(Andy Synn prepared this review of the debut EP by the Scottish band Godeater.)
Although the band clearly haven’t fully found their own sound/voice/identity quite yet (these three tracks are positively littered with strands of DNA sequenced directly from all the usual suspects – The Faceless, Soreption, The Black Dahlia Murder, etc.), it’s impossible to deny that Outerstellar, the debut EP by Glaswegian Tech-Death tykes Godeater, is certainly a striking opening statement – in both ambition and execution – from a band with a hell of a lot of potential.
Centred around a prodigious core of tight, rapid-fire riffery, the three interlinked songs which make up Outerstellar offer up a wealth of tastefully techy, elaborately proggy, metallic delights designed to give both your neck and your brain a workout at the same time.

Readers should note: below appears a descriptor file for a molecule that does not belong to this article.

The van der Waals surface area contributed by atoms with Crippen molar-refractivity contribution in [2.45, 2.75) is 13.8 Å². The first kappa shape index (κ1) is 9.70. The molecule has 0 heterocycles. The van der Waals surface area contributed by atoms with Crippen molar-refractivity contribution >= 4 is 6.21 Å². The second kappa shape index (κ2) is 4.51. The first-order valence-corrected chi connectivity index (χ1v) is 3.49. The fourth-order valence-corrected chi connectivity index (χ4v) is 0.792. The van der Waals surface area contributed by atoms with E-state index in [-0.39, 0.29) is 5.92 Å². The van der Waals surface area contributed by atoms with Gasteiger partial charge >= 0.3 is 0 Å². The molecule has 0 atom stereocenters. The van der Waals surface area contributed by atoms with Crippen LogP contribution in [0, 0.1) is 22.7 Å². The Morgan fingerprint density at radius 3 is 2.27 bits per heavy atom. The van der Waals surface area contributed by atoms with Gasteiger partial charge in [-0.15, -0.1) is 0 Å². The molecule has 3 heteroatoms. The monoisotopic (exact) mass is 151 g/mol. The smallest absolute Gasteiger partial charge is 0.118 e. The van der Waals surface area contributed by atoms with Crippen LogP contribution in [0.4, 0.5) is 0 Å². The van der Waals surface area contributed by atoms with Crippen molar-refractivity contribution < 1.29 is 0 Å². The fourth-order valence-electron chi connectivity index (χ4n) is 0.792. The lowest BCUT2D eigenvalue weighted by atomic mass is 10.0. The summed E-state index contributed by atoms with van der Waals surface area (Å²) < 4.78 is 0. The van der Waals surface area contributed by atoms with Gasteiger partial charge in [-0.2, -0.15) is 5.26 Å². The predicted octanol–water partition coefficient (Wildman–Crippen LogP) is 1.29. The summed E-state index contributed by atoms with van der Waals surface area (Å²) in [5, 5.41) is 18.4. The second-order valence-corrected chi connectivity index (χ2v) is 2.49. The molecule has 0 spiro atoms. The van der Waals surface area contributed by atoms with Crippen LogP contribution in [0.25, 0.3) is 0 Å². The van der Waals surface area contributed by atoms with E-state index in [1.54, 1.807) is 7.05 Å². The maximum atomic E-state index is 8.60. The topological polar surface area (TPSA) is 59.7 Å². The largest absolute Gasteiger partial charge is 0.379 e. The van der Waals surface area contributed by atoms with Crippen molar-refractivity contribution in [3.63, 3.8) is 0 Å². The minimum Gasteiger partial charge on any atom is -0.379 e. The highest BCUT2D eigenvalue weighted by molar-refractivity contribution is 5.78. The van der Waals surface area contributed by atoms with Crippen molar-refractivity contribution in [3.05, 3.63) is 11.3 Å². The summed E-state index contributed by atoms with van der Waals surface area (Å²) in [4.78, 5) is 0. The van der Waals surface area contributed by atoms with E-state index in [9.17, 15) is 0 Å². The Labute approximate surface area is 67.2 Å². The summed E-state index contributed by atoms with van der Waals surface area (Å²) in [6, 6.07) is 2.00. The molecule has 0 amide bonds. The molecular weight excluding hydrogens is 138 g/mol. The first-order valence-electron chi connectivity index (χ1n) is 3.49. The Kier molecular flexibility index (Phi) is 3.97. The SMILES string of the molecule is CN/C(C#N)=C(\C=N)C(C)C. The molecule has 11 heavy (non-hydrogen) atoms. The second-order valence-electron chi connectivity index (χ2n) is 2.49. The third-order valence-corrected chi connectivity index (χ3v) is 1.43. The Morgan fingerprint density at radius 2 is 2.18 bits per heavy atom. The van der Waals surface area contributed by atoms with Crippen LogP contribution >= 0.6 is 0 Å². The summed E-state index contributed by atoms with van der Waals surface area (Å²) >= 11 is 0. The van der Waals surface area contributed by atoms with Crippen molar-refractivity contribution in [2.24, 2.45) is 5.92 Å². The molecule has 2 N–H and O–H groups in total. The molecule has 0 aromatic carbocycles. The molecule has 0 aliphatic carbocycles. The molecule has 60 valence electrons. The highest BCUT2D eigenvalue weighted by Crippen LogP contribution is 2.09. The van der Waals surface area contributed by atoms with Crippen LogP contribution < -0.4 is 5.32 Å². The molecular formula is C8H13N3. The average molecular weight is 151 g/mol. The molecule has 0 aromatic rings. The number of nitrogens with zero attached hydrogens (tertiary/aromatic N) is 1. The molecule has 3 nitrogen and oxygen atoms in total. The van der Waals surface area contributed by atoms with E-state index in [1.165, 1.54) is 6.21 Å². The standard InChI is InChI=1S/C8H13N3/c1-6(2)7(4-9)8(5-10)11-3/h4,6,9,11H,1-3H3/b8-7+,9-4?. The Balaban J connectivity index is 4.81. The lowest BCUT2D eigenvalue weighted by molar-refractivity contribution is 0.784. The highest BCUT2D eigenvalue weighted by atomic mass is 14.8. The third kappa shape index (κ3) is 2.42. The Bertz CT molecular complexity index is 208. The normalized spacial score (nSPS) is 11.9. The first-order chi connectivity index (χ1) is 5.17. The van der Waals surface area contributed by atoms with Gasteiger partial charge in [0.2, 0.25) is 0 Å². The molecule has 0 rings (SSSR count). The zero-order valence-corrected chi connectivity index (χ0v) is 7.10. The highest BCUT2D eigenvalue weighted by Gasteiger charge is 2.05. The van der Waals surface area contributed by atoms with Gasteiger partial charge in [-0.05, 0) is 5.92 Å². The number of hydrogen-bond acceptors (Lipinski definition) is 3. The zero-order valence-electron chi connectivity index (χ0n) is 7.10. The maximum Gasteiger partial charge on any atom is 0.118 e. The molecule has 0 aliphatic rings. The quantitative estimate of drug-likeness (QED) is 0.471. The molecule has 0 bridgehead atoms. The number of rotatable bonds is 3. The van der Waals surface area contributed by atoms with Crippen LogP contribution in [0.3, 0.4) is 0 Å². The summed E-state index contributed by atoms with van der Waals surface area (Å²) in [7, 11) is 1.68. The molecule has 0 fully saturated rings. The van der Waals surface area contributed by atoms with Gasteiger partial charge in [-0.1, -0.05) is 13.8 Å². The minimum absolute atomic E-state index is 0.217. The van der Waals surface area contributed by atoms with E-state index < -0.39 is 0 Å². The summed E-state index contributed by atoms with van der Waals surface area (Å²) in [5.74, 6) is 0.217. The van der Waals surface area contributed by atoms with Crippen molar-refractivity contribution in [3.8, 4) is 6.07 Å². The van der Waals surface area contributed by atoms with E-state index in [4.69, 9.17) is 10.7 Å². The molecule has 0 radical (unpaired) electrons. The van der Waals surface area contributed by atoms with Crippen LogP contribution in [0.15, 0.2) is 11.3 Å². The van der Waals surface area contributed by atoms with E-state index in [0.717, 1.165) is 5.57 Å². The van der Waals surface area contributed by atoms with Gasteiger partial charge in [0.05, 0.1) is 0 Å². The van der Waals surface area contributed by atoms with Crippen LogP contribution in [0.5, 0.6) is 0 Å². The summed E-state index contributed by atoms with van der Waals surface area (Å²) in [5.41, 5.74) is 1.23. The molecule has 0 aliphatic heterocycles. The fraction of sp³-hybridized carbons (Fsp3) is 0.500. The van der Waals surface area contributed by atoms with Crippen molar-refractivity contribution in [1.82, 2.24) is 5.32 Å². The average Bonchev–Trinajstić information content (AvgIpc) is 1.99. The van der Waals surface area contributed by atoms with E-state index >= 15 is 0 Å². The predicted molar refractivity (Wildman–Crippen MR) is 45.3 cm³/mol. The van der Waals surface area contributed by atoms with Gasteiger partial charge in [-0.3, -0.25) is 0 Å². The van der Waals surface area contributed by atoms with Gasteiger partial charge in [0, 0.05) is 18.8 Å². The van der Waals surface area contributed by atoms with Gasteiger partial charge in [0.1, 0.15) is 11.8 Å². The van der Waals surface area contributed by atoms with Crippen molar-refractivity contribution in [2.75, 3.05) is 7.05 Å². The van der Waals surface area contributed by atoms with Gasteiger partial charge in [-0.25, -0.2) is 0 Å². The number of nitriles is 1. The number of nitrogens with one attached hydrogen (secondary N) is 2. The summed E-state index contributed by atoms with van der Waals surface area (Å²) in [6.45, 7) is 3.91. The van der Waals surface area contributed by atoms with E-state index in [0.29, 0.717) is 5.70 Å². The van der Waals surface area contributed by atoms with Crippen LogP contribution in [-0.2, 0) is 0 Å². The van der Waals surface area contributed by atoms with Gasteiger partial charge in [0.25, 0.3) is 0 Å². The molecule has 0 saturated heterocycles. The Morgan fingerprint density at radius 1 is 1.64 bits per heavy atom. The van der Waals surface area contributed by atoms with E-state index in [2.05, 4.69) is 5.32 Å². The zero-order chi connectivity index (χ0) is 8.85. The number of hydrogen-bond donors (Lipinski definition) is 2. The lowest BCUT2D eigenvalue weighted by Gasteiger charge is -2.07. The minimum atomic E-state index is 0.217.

But, as undeniably intricate and ear-catchingly melodic as the guitar work is, this EP isn’t all flash and dazzle, as there’s a surprising amount of depth and subtlety on display too, from the understated (but satisfyingly audible) bass work of Will Keogh to the more ostentatious injections of sci-fi synthscapes which permeate each track (most prominently on opener “The Silent Prophecy”) and which help to tie the whole EP together.
Yes, there are a few criticisms worth making – for one thing, the songwriting, although laudably ambitious, could still do with a little bit of tightening up, while a few more hooks might not go amiss, in place of some of the more technically impressive, but somewhat amorphous blocks of faceless (no pun intended) riffage which occasionally crop up – but, when all is said and done, this is a fantastic opening statement by a band who have all the talent, and hopefully the tenacity, to really go far.
Ones to watch, that’s for certain.